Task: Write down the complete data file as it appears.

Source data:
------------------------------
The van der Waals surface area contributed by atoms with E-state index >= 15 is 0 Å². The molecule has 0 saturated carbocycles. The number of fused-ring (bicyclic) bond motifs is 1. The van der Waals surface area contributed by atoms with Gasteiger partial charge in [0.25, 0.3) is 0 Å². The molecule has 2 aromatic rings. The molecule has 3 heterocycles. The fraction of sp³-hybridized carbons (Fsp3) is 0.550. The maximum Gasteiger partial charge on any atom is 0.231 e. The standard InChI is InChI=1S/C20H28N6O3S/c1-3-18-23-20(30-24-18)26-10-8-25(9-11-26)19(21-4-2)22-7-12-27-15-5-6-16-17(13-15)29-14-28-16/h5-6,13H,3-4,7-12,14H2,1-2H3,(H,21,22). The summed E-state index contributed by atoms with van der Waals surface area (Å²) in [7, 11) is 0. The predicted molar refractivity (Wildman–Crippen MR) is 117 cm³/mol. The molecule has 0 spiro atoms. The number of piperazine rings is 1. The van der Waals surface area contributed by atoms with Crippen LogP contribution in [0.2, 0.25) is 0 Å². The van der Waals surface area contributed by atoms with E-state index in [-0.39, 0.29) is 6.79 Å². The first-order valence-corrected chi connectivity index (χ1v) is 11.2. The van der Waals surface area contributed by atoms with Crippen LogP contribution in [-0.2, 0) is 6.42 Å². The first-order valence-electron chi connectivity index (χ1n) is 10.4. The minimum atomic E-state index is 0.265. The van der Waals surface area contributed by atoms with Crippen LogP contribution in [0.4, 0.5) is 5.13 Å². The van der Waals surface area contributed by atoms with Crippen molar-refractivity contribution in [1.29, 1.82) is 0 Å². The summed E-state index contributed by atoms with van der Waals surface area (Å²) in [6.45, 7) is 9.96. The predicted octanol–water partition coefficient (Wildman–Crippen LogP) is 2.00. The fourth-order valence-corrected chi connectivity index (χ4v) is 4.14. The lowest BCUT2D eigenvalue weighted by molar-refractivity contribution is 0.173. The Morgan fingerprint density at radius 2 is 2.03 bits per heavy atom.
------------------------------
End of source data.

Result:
The van der Waals surface area contributed by atoms with E-state index >= 15 is 0 Å². The molecule has 0 saturated carbocycles. The number of fused-ring (bicyclic) bond motifs is 1. The van der Waals surface area contributed by atoms with Gasteiger partial charge in [0.25, 0.3) is 0 Å². The molecule has 2 aromatic rings. The molecule has 3 heterocycles. The fraction of sp³-hybridized carbons (Fsp3) is 0.550. The maximum Gasteiger partial charge on any atom is 0.231 e. The standard InChI is InChI=1S/C20H28N6O3S/c1-3-18-23-20(30-24-18)26-10-8-25(9-11-26)19(21-4-2)22-7-12-27-15-5-6-16-17(13-15)29-14-28-16/h5-6,13H,3-4,7-12,14H2,1-2H3,(H,21,22). The summed E-state index contributed by atoms with van der Waals surface area (Å²) in [7, 11) is 0. The predicted molar refractivity (Wildman–Crippen MR) is 117 cm³/mol. The molecule has 0 spiro atoms. The number of piperazine rings is 1. The van der Waals surface area contributed by atoms with Crippen LogP contribution in [0.2, 0.25) is 0 Å². The van der Waals surface area contributed by atoms with E-state index in [-0.39, 0.29) is 6.79 Å². The first-order valence-corrected chi connectivity index (χ1v) is 11.2. The van der Waals surface area contributed by atoms with Crippen LogP contribution in [-0.2, 0) is 6.42 Å². The first-order valence-electron chi connectivity index (χ1n) is 10.4. The minimum atomic E-state index is 0.265. The van der Waals surface area contributed by atoms with Crippen LogP contribution in [0.4, 0.5) is 5.13 Å². The van der Waals surface area contributed by atoms with Crippen molar-refractivity contribution in [1.29, 1.82) is 0 Å². The summed E-state index contributed by atoms with van der Waals surface area (Å²) in [6.45, 7) is 9.96. The predicted octanol–water partition coefficient (Wildman–Crippen LogP) is 2.00. The fourth-order valence-corrected chi connectivity index (χ4v) is 4.14. The lowest BCUT2D eigenvalue weighted by molar-refractivity contribution is 0.173. The Morgan fingerprint density at radius 2 is 2.03 bits per heavy atom.